The past decade saw one of the most historic shifts in retailers’ business models. They've successfully evolved to hybrid retail models, which blend brick-and-mortar stores with digital properties. With this transformation comes new risks, however, often taking advantage of the digital retail experience.
For example, just last year 15 major retailers reported data breaches where valuable consumer data was compromised by cybercriminals. This string of cybercriminal activity has damaged brand reputations, strained customer relations and resulted in the loss of millions of dollars.
Despite this increased threat, the pace of innovation hasn't slowed down. More retailers are shifting their business to mobile apps. According to a Forrester report from February that surveyed 71 retailers, 58 percent of retailers consider mobile commerce a top priority. With cybercriminals constantly seeking the next opportunity for attack, retailers need to recognize mobile as an emerging target.
Are retailers dedicating enough time and resources to guard customer data and themselves against potential cyberattacks? Unfortunately, new data suggests they could do much more.
A recent study of 640 businesses conducted by IBM Security and the Ponemon Institute revealed significant flaws in the ways that many large organizations, including Fortune 500 retailers, are developing and securing mobile apps. When asked how much of the mobile app development budget was dedicated to security, half of the surveyed companies indicated that they allocate zero funds to safeguarding the mobile apps they build from malware.
Additionally, another 33 percent of organizations said they never test mobile apps to ensure all vulnerabilities have been removed before placing them in the hands of customers, who freely upload their personal information onto these apps.
Prioritizing Security Over Speed
Negligence and a lack of financial investment in security are quickly exposing retailers and their customers to sophisticated cyberattacks. A study of the top 40 retail apps from app security vendor Arxan has corroborated this trend. According to the report from November 2014, 90 percent of Android retail apps and 35 percent of iOS apps have been hacked in a way that produced cloned or repackaged versions of the apps that included malicious content.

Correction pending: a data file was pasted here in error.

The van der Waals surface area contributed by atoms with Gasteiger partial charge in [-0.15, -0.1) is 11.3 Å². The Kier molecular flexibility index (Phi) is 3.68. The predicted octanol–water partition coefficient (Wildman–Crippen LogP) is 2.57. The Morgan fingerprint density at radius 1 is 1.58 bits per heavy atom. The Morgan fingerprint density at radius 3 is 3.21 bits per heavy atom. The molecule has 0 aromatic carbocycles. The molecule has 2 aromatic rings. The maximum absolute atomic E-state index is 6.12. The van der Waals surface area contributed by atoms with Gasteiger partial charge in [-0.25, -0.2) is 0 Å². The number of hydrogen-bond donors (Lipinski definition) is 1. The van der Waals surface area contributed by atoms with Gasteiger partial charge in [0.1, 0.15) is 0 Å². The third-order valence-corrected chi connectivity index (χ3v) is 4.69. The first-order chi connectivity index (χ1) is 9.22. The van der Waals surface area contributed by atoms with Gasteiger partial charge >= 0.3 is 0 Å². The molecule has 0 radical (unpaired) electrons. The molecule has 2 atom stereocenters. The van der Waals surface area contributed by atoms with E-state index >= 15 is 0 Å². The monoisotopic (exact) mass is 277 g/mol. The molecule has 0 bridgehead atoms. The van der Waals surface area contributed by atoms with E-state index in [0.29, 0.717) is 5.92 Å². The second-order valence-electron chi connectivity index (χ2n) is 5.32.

Our study suggests app developers are prioritizing rapid app development over security. Based on our study with the Ponemon Institute, 77 percent of respondents pointed to “rush to release” pressures as to why mobile apps contain vulnerable code.
Today’s businesses often seek short-term customer gratification, prompting them to build apps with speed to market and user experience in mind. Of course, that's great for all of us because we love useful apps; the downside is that they're not protecting us or their own data.
Inaction is Costly
Additionally, many retailers are also setting themselves up for disaster by avoiding implementing internal policies regarding the use of mobile apps. According to our study, a significant majority (67 percent) of organizations allow their employees to download apps on their work devices that haven’t been previously scanned for potential security flaws.
This lack of regulation enables criminals to exploit app vulnerabilities. For example, they might be able to access sensitive documents, hijack a device’s camera and microphone to gain access to private company developments and meetings, or even deliver malware through an app to infect a broader group of people.
At any given time, mobile malware infects over 11.6 million mobile devices, according to a study by Alcatel-Lucent. These data breaches can cause significant financial losses, as we’ve seen for many of the major retailers that have been hacked in the past two years.
In fact, the average cost of a single data breach for retailers worldwide has increased 15 percent over the past year to over $3.5 million, according to a separate Ponemon study. That total doesn’t account for the customers lost when a brand becomes associated with compromised security.
Several vendors, including IBM, are developing solutions that detect and destroy malware on mobile devices. Implementing such security measures is a step in the right direction, but doesn’t completely solve the problem. It’s merely a component of a broader mobile security strategy, one that should start with establishing clearly defined policies for mobile devices. Our report revealed that 55 percent of employees said their organization doesn’t have a policy that defines the acceptable use of mobile apps in the workplace.
If history teaches us anything, criminals like to shop where the money is. Mobile security needs to be prioritized to protect consumers, the retailer’s brand and the internal privacy of businesses.
Don’t let hackers cash in on weak mobile security. Check them out of the process before they check you out.
Neil Florio is the vice president of the mobile division for IBM Security.